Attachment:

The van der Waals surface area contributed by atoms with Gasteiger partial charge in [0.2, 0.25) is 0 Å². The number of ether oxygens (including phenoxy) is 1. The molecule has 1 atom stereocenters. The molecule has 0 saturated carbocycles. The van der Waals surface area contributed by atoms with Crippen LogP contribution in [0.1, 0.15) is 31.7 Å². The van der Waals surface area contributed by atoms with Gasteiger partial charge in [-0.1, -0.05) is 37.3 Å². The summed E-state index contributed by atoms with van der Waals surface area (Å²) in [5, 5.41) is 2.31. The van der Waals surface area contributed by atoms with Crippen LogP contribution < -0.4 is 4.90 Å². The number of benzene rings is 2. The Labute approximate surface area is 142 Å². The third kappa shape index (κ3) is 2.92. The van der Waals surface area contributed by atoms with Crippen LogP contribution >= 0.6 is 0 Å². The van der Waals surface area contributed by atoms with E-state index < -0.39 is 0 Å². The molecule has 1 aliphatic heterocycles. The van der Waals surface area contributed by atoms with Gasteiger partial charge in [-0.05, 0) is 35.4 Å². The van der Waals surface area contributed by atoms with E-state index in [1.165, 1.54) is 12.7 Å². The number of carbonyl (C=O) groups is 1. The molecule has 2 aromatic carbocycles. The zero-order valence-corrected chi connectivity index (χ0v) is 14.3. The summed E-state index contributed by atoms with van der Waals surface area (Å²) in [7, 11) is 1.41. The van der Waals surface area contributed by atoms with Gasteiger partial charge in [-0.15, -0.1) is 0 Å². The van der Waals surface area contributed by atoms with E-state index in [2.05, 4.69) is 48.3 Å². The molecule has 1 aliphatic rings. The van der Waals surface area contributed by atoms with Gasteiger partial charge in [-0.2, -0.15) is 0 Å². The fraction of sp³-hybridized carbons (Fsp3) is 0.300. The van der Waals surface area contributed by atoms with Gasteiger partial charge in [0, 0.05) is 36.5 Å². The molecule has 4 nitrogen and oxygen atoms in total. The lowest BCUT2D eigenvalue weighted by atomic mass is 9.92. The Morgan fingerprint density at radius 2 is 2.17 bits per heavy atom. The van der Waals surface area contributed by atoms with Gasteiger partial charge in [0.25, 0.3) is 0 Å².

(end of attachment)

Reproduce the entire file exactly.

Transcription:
The van der Waals surface area contributed by atoms with Gasteiger partial charge in [0.2, 0.25) is 0 Å². The number of ether oxygens (including phenoxy) is 1. The molecule has 1 atom stereocenters. The molecule has 0 saturated carbocycles. The van der Waals surface area contributed by atoms with Crippen LogP contribution in [0.1, 0.15) is 31.7 Å². The van der Waals surface area contributed by atoms with Gasteiger partial charge in [-0.1, -0.05) is 37.3 Å². The summed E-state index contributed by atoms with van der Waals surface area (Å²) in [5, 5.41) is 2.31. The van der Waals surface area contributed by atoms with Crippen LogP contribution < -0.4 is 4.90 Å². The number of benzene rings is 2. The Labute approximate surface area is 142 Å². The third kappa shape index (κ3) is 2.92. The van der Waals surface area contributed by atoms with Crippen LogP contribution >= 0.6 is 0 Å². The van der Waals surface area contributed by atoms with E-state index < -0.39 is 0 Å². The molecule has 1 aliphatic heterocycles. The van der Waals surface area contributed by atoms with Gasteiger partial charge in [-0.05, 0) is 35.4 Å². The van der Waals surface area contributed by atoms with E-state index in [1.165, 1.54) is 12.7 Å². The number of carbonyl (C=O) groups is 1. The molecule has 2 aromatic carbocycles. The zero-order valence-corrected chi connectivity index (χ0v) is 14.3. The summed E-state index contributed by atoms with van der Waals surface area (Å²) in [7, 11) is 1.41. The van der Waals surface area contributed by atoms with Gasteiger partial charge in [-0.15, -0.1) is 0 Å². The van der Waals surface area contributed by atoms with E-state index in [2.05, 4.69) is 48.3 Å². The molecule has 1 aliphatic rings. The van der Waals surface area contributed by atoms with Gasteiger partial charge in [-0.2, -0.15) is 0 Å². The fraction of sp³-hybridized carbons (Fsp3) is 0.300. The van der Waals surface area contributed by atoms with Gasteiger partial charge in [0, 0.05) is 36.5 Å². The molecule has 4 nitrogen and oxygen atoms in total. The lowest BCUT2D eigenvalue weighted by atomic mass is 9.92. The Morgan fingerprint density at radius 2 is 2.17 bits per heavy atom. The van der Waals surface area contributed by atoms with Gasteiger partial charge in [0.25, 0.3) is 0 Å².